101135 | GREAT BRITAIN & NORTHERN IRELAND. Orange Order engraved Half Crown.
101135 | GREAT BRITAIN & NORTHERN IRELAND. Orange Order engraved and enameled silver Half Crown (31mm, 15.33 g, 12h).
1840-1850 London mint Victoria half crown, with appliqué upon host coin's reverse: triangle with 12 pellets enameled in red and surrounding skull and crossbones set within blue enameled background; with engraving upon host coin's obverse: black and white floor, twin pillars and arch, coffin, serpent-entwined staff, ladder with "CHF", wine glass, 12 lights, compass, and "2 1/2" (for the tribe of Reuben, the tribe of Gad, and the half tribe of Manasseh). Edge: Reeded, with loop and ring attached at the top.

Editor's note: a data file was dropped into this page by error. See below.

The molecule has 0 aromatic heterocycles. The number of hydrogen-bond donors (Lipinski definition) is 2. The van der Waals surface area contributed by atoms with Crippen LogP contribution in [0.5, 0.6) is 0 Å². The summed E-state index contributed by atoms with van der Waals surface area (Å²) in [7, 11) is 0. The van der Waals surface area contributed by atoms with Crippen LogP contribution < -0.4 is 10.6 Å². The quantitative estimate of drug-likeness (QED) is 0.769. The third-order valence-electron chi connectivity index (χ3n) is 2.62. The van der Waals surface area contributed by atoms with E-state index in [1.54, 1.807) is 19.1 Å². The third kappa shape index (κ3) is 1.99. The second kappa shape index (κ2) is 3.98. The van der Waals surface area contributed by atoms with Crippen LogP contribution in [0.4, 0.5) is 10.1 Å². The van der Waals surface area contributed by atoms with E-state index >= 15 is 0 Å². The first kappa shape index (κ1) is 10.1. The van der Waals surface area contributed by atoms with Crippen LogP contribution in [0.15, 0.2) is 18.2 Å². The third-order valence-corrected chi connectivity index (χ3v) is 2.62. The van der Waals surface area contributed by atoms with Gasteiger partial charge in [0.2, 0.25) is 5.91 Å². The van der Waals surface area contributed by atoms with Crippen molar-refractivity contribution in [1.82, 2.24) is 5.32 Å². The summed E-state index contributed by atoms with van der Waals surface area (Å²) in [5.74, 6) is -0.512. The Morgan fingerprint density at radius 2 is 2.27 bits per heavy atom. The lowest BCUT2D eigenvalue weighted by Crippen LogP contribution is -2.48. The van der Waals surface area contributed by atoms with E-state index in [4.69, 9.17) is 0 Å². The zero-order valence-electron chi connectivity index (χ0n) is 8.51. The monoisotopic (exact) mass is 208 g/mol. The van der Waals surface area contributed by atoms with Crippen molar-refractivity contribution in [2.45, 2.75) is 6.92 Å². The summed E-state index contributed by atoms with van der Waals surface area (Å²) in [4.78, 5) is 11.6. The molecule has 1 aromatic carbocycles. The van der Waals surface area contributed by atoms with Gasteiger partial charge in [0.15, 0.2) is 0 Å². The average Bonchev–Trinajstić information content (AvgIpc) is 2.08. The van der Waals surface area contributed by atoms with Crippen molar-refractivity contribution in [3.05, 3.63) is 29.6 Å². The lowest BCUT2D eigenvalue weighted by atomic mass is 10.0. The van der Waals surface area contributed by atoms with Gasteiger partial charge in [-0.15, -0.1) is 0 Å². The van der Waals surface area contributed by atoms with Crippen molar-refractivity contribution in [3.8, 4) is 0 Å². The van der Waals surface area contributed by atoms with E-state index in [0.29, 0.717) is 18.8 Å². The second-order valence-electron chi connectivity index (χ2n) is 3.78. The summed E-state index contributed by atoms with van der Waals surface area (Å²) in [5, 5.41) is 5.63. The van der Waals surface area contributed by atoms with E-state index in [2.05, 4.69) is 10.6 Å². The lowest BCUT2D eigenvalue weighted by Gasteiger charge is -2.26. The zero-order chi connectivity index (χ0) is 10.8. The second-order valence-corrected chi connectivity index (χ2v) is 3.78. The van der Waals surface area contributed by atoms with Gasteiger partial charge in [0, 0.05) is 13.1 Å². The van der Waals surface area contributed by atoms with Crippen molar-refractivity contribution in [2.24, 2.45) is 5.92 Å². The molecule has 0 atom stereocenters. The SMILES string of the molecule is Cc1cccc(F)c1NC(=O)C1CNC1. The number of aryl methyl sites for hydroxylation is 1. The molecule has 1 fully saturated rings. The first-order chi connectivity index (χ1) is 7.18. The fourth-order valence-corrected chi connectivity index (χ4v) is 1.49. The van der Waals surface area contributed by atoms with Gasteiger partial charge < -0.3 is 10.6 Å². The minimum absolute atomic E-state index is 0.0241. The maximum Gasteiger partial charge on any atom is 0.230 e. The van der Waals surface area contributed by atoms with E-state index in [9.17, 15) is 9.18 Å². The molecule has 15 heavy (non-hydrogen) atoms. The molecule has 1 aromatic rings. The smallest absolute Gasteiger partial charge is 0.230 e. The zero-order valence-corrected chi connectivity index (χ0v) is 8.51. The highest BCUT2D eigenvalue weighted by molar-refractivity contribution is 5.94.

Cf. Spink 3887/3888 (for host coin); cf. KM 740 (same). Engraving: Choice Very Fine; interesting enameling and application; Host coin: Fair. A great piece of mid-19th century fraternal society coin art, with detailed engraving, enameling, and an appliqué.
Founded in Northern Ireland in 1795, the Orange Order is a Protestant fraternal order based in the promotion of Protestantism. For its inspiration, the order drew upon William III (Willem of Orange), the husband of Mary II, who was installed as the Protestant monarch in opposition to the deposed Catholic James II in 1688. The order exists to this day, and is associated with the Ulster loyalists and efforts for Northern Ireland—as well as Scotland—to remain in the United Kingdom rather than seeking independence. Much of their associated iconography was drawn from aspects of masonry, as can be seen in the images engraved upon and applied to this charming piece.